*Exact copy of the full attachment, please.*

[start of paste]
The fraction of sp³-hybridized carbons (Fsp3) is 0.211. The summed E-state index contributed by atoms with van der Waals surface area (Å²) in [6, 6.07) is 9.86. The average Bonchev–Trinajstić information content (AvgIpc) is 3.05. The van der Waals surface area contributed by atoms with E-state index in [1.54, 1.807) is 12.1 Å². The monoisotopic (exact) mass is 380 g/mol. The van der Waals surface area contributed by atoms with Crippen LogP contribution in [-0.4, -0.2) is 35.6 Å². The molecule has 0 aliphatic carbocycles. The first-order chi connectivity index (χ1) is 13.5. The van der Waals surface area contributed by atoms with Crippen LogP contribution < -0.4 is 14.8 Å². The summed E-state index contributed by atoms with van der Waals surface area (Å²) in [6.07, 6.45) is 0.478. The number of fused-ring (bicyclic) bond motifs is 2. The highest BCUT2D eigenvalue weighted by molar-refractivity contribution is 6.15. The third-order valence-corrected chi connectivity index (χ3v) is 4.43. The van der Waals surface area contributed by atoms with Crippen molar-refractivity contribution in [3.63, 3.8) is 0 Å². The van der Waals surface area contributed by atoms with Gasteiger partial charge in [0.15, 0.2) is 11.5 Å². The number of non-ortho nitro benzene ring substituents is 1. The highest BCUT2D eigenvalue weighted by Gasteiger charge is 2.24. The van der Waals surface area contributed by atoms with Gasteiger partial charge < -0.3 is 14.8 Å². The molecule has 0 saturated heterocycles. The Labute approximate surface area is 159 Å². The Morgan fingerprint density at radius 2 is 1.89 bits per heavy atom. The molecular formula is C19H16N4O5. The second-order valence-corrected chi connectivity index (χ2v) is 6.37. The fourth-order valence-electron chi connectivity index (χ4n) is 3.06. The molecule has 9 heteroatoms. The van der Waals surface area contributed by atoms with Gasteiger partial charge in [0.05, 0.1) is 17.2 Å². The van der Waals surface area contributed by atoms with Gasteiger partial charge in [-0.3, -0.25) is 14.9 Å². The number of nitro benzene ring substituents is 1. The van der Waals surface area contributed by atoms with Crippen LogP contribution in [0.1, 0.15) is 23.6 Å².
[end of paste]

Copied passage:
The fraction of sp³-hybridized carbons (Fsp3) is 0.211. The summed E-state index contributed by atoms with van der Waals surface area (Å²) in [6, 6.07) is 9.86. The average Bonchev–Trinajstić information content (AvgIpc) is 3.05. The van der Waals surface area contributed by atoms with E-state index in [1.54, 1.807) is 12.1 Å². The monoisotopic (exact) mass is 380 g/mol. The van der Waals surface area contributed by atoms with Crippen LogP contribution in [-0.4, -0.2) is 35.6 Å². The molecule has 0 aliphatic carbocycles. The first-order chi connectivity index (χ1) is 13.5. The van der Waals surface area contributed by atoms with Crippen LogP contribution < -0.4 is 14.8 Å². The summed E-state index contributed by atoms with van der Waals surface area (Å²) in [6.07, 6.45) is 0.478. The number of fused-ring (bicyclic) bond motifs is 2. The highest BCUT2D eigenvalue weighted by molar-refractivity contribution is 6.15. The third-order valence-corrected chi connectivity index (χ3v) is 4.43. The van der Waals surface area contributed by atoms with Crippen molar-refractivity contribution in [3.63, 3.8) is 0 Å². The van der Waals surface area contributed by atoms with Gasteiger partial charge in [0.15, 0.2) is 11.5 Å². The number of non-ortho nitro benzene ring substituents is 1. The highest BCUT2D eigenvalue weighted by Gasteiger charge is 2.24. The van der Waals surface area contributed by atoms with Gasteiger partial charge < -0.3 is 14.8 Å². The molecule has 0 saturated heterocycles. The Labute approximate surface area is 159 Å². The Morgan fingerprint density at radius 2 is 1.89 bits per heavy atom. The molecular formula is C19H16N4O5. The second-order valence-corrected chi connectivity index (χ2v) is 6.37. The fourth-order valence-electron chi connectivity index (χ4n) is 3.06. The molecule has 9 heteroatoms. The van der Waals surface area contributed by atoms with Gasteiger partial charge in [0.05, 0.1) is 17.2 Å². The van der Waals surface area contributed by atoms with Gasteiger partial charge in [-0.3, -0.25) is 14.9 Å². The number of nitro benzene ring substituents is 1. The van der Waals surface area contributed by atoms with Crippen LogP contribution in [0.1, 0.15) is 23.6 Å².